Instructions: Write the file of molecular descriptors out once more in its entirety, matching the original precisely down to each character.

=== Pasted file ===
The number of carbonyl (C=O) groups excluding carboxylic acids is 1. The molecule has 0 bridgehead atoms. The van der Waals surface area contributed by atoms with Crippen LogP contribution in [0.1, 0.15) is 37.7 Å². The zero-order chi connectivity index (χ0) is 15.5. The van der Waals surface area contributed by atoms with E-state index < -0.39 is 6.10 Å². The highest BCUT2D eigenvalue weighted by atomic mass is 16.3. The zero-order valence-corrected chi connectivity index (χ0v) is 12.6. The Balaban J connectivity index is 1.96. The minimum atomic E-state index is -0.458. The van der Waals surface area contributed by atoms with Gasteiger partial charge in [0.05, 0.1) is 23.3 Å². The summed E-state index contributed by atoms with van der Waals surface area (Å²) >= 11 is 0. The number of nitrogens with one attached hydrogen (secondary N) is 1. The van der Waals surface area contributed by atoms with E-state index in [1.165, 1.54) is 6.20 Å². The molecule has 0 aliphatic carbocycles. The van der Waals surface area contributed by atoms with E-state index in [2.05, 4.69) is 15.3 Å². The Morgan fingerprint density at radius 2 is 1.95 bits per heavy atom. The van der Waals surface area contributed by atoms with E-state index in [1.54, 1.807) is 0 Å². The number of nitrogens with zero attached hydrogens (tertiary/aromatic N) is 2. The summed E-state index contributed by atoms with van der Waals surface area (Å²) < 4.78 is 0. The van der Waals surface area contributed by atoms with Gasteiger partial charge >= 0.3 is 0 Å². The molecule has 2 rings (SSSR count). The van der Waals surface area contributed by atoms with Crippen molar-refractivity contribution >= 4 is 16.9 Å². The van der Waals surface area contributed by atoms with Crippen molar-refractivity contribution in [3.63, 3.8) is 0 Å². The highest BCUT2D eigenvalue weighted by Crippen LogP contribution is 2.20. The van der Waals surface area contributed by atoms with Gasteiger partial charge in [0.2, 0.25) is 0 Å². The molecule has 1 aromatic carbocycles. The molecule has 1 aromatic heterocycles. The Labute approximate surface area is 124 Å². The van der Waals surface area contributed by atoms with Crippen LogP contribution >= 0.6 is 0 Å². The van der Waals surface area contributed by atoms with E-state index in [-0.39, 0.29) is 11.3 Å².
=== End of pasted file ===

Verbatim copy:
The number of carbonyl (C=O) groups excluding carboxylic acids is 1. The molecule has 0 bridgehead atoms. The van der Waals surface area contributed by atoms with Crippen LogP contribution in [0.1, 0.15) is 37.7 Å². The zero-order chi connectivity index (χ0) is 15.5. The van der Waals surface area contributed by atoms with E-state index < -0.39 is 6.10 Å². The highest BCUT2D eigenvalue weighted by atomic mass is 16.3. The zero-order valence-corrected chi connectivity index (χ0v) is 12.6. The Balaban J connectivity index is 1.96. The minimum atomic E-state index is -0.458. The van der Waals surface area contributed by atoms with Gasteiger partial charge in [0.05, 0.1) is 23.3 Å². The summed E-state index contributed by atoms with van der Waals surface area (Å²) >= 11 is 0. The number of nitrogens with one attached hydrogen (secondary N) is 1. The van der Waals surface area contributed by atoms with E-state index in [1.165, 1.54) is 6.20 Å². The molecule has 0 aliphatic carbocycles. The van der Waals surface area contributed by atoms with E-state index in [2.05, 4.69) is 15.3 Å². The Morgan fingerprint density at radius 2 is 1.95 bits per heavy atom. The van der Waals surface area contributed by atoms with E-state index in [1.54, 1.807) is 0 Å². The number of nitrogens with zero attached hydrogens (tertiary/aromatic N) is 2. The summed E-state index contributed by atoms with van der Waals surface area (Å²) < 4.78 is 0. The van der Waals surface area contributed by atoms with Gasteiger partial charge >= 0.3 is 0 Å². The molecule has 2 rings (SSSR count). The van der Waals surface area contributed by atoms with Crippen molar-refractivity contribution >= 4 is 16.9 Å². The van der Waals surface area contributed by atoms with Crippen molar-refractivity contribution in [3.63, 3.8) is 0 Å². The highest BCUT2D eigenvalue weighted by Crippen LogP contribution is 2.20. The van der Waals surface area contributed by atoms with Gasteiger partial charge in [0.2, 0.25) is 0 Å². The molecule has 1 aromatic carbocycles. The molecule has 1 aromatic heterocycles. The Labute approximate surface area is 124 Å². The van der Waals surface area contributed by atoms with Crippen LogP contribution >= 0.6 is 0 Å². The van der Waals surface area contributed by atoms with E-state index in [-0.39, 0.29) is 11.3 Å².